Mondelez Is Making Fewer Cookies, Crackers Amid Strike, CEO Says
(Bloomberg) -- Mondelez International Inc. is making fewer Nabisco cookies and snacks during a worker strike at three U.S. plants, further limiting supply in an already tight market for packaged food.
Production of Nabisco products continues, but “not to the same level” as before the strike, Chief Executive Officer Dirk Van de Put said at a Barclays consumer conference on Thursday. Another meeting with the union will take place next week, he said.
In preparation for potentially contentious talks and a strike, Mondelez created a business continuity plan that it has now enacted, Van de Put said. Actions have ranged from increasing inventories before the strike to simplifying sales operations to ease production and distribution.
Nabisco, a subsidiary of Mondelez, produces Oreo cookies, Ritz crackers and other snacks.
The company’s fulfillment rates have worsened recently, according to market analysis from DecaData, which tracks retailer transactions with shoppers and manufacturers. The rate of undelivered orders climbed to 7.1% from 5.3% prior to the strike, the data show, with the vast majority of those caused by Mondelez canceling shipments.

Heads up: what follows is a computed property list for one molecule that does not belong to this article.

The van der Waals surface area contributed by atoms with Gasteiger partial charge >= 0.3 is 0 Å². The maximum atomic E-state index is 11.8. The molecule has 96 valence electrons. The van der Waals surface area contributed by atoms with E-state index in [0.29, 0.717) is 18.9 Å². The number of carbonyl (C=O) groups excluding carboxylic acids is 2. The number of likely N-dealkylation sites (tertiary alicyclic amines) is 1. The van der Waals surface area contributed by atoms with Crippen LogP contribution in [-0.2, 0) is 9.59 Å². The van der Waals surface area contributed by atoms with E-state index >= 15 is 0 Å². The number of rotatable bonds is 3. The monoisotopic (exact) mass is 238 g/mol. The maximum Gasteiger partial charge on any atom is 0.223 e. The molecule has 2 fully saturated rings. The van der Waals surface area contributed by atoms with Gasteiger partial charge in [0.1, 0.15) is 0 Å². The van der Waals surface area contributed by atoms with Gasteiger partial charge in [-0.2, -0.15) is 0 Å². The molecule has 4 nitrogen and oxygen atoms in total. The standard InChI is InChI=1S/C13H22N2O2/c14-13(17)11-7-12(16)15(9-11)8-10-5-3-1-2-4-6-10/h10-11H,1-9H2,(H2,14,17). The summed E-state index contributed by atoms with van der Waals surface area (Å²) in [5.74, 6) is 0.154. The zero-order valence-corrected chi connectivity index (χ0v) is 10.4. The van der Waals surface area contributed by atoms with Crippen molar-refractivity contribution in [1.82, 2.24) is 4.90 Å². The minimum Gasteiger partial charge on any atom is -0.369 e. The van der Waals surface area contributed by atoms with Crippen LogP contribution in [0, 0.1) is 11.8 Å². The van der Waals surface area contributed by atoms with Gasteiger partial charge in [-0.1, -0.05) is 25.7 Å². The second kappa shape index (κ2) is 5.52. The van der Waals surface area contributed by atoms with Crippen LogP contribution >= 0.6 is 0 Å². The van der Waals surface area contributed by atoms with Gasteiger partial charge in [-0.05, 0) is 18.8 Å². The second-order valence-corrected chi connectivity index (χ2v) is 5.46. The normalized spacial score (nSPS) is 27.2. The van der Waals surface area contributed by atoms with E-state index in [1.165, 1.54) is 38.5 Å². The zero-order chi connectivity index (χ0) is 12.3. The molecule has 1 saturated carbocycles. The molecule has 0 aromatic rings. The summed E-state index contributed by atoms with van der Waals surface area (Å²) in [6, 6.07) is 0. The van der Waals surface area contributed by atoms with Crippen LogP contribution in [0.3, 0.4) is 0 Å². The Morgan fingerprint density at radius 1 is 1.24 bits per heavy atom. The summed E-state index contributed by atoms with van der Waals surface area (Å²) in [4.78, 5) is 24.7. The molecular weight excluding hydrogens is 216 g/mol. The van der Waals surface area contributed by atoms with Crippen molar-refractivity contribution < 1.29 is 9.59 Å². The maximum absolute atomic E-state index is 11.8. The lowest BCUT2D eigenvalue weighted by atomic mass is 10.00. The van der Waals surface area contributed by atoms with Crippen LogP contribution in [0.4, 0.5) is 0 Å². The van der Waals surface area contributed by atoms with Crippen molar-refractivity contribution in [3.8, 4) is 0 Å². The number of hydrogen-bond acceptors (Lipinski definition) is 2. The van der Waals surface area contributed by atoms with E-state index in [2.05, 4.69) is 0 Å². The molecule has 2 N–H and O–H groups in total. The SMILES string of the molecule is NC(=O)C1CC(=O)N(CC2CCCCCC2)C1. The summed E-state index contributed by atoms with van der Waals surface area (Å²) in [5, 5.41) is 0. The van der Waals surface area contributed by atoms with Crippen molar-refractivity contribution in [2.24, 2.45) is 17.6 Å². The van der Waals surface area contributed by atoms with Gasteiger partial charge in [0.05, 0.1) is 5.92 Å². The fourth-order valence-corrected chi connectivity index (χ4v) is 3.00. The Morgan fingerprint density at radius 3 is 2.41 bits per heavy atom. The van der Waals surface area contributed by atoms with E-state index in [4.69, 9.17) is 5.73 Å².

Van de Put said the company remains committed to U.S. manufacturing and would like to invest more in its plants, but “we need to remain competitive” to do that.
U.S. food producers are struggling with a lack of workers and higher commodity and shipping costs, sparking a broad round of price increases. This has made it more difficult to meet demand.
“This is a really bad time for a labor stoppage,” said Barry Friends, a partner at foodservice consultant Pentallect Inc. “There’s such a crazy imbalance of supply and demand right now. Everything is just-in-time, everybody has learned their lesson from Covid, and they’re trying to carry more inventory. But there’s just no cushion.”
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